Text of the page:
Bromley was originally charged with 31 sex-related counts, including sexual assault, buggery, indecent assault and gross indecency, involving nine complainants – none of whom are involved in the current civil case. But he was eventually cleared of all charges – several were withdrawn, he was acquitted of others, and in May 2004 the Court of Appeal overturned a 2002 conviction on a remaining charge of gross indecency.

“But that has no bearing on this case at all,” Lavers pointed out.

“(Bromley) was never tried on our cases and even if he had been and was acquitted, it wouldn’t matter anyway, since there is a lower standard (of conviction) in civil action.”

The criminal standard for conviction is “beyond a reasonable doubt,” while in civil action, the standard is “balance of probability,” which is usually easier to prove.

Lavers said the provincial government deserves the most blame for the abuse.

“We feel the provincial Crown was the entity most responsible for the abuse by Bromley because all the boys were wards of the estate under the direction of Child Welfare. They were all in closed custody at Whitbourne,” he said.

“The people who operated Whitbourne had permission from the government of Newfoundland and Labrador to give Bromley access to these boys and to take them out (to his cabin).”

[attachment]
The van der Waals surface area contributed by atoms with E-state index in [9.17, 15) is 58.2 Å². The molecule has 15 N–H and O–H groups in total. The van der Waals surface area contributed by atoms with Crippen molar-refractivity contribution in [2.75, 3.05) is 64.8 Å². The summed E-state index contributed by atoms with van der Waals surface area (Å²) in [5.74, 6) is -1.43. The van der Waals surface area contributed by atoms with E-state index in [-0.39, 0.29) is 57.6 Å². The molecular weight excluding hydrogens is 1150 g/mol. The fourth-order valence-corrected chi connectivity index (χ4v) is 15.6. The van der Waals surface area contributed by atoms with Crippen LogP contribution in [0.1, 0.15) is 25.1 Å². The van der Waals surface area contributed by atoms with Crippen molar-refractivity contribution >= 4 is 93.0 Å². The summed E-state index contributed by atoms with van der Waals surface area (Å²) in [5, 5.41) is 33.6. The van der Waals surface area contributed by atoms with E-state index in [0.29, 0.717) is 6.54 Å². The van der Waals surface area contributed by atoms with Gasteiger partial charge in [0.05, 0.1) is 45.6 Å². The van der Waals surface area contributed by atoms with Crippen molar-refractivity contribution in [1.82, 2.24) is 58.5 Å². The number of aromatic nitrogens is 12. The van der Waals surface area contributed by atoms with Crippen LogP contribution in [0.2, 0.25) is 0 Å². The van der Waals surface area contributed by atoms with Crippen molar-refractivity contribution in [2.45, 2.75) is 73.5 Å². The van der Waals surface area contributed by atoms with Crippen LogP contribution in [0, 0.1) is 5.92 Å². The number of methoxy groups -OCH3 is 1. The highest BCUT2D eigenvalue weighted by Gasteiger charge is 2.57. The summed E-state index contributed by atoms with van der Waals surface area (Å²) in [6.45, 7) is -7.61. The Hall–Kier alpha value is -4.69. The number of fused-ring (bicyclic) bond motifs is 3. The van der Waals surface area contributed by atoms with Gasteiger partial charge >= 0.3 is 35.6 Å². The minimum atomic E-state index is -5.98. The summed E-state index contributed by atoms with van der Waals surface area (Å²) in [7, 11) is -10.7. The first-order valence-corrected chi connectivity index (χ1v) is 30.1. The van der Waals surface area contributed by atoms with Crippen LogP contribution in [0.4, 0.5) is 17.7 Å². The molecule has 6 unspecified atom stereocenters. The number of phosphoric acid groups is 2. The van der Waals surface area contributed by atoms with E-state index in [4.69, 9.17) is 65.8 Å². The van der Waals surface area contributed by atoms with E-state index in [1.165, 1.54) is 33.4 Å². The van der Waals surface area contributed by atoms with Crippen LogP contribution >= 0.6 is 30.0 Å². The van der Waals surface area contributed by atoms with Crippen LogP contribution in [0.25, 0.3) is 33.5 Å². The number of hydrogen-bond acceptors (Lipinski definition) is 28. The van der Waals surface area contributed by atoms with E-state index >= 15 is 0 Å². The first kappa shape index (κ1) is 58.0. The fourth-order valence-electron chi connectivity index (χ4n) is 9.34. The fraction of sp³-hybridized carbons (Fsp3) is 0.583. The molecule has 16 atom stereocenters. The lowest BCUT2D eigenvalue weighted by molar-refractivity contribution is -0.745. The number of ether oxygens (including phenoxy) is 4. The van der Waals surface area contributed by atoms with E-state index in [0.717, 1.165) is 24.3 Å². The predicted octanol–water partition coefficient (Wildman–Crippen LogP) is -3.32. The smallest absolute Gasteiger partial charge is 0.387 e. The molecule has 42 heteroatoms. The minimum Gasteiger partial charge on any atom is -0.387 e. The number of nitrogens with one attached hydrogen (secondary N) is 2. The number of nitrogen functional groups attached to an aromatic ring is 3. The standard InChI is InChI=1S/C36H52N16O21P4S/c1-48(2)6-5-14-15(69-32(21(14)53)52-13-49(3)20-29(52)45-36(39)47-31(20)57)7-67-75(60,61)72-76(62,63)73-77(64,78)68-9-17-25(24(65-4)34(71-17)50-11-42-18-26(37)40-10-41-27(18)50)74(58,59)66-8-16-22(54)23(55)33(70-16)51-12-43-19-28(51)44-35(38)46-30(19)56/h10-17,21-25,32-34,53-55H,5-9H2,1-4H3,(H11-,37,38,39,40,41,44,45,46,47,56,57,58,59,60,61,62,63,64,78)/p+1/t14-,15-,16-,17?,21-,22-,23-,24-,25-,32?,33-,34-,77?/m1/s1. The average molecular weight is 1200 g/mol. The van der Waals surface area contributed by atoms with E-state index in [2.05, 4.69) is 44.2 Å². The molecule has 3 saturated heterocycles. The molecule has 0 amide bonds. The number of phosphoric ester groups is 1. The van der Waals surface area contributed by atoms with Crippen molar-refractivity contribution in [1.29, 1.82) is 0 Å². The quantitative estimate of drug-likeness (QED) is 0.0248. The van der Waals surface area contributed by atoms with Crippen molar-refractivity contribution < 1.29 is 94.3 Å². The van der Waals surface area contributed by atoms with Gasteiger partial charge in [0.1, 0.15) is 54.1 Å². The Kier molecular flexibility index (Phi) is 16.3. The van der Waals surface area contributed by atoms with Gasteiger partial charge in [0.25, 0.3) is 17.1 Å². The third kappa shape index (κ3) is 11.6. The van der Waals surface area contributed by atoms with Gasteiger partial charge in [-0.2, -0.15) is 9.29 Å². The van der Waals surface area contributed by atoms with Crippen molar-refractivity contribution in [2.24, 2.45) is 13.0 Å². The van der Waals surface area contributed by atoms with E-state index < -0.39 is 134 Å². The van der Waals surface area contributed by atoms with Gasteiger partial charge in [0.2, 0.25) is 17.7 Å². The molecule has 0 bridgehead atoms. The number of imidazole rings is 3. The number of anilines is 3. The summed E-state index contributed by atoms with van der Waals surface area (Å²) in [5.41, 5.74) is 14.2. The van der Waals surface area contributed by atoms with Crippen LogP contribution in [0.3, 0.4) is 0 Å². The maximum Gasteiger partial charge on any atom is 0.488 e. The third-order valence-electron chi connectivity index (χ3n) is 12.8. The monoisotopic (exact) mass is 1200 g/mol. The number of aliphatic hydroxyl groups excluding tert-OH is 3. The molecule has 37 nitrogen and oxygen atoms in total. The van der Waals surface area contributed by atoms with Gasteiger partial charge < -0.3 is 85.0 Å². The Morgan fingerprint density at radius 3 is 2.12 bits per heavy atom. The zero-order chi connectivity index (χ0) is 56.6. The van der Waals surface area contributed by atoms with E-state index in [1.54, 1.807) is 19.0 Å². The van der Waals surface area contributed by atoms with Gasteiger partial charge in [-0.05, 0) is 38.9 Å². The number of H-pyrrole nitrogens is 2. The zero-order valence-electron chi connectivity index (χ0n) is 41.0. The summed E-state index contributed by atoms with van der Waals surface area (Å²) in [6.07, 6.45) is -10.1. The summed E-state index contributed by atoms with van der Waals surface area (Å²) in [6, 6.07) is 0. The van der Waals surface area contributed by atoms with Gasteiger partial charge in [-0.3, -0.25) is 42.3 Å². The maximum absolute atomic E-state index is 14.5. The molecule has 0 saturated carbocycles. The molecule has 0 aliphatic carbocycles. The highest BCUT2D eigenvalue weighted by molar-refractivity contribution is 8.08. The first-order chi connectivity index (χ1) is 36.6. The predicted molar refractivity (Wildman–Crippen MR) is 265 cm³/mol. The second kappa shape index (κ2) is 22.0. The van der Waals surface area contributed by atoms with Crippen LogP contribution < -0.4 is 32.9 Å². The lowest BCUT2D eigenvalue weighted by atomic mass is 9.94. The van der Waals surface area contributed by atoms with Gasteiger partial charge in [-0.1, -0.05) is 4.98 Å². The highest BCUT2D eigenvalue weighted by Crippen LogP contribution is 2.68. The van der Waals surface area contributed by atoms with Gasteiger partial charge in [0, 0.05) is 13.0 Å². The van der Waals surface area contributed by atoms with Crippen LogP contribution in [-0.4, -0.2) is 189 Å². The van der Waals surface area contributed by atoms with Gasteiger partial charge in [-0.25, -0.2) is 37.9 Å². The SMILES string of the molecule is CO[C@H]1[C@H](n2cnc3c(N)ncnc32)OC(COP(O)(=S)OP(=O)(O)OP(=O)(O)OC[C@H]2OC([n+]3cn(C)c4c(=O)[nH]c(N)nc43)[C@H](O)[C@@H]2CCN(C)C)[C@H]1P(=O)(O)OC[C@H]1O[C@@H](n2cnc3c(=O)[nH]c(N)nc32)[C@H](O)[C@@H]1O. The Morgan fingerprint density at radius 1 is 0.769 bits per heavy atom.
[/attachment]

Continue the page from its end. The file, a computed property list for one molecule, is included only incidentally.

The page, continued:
Lavers pointed out that the Bromley case differs from the cases involving two other disgraced priests – Father Kevin Bennett and the late Father James Hickey, who were convicted of numerous counts of sexual abuse – since there was no church involvement.

“These boys weren’t all necessarily Catholic. They were of all faiths,” Lavers said.

“But Bromley had standing written permission from higher-ups at Confederation Building to have access to the boys and to take them out of the facility, even though Bromley ceased to be a parish priest in Whitbourne.”

Lavers said the abuse has had a negative impact on the men’s lives.

Bill Collins, who represents the Bromley Estate, and Randy Piercey, who is representing the provincial government in this case, plan to challenge the allegations.

“We’re not entering into any agreement because we’re claiming no abuse took place …,” Collins told Transcontinental Media. “In our opinion, we have a valid defence.”

Lavers’ next step will be to file an application on behalf of one of the claimants for summary judgment, or an abbreviated process which he hopes will help avoid a trial.

The Telegram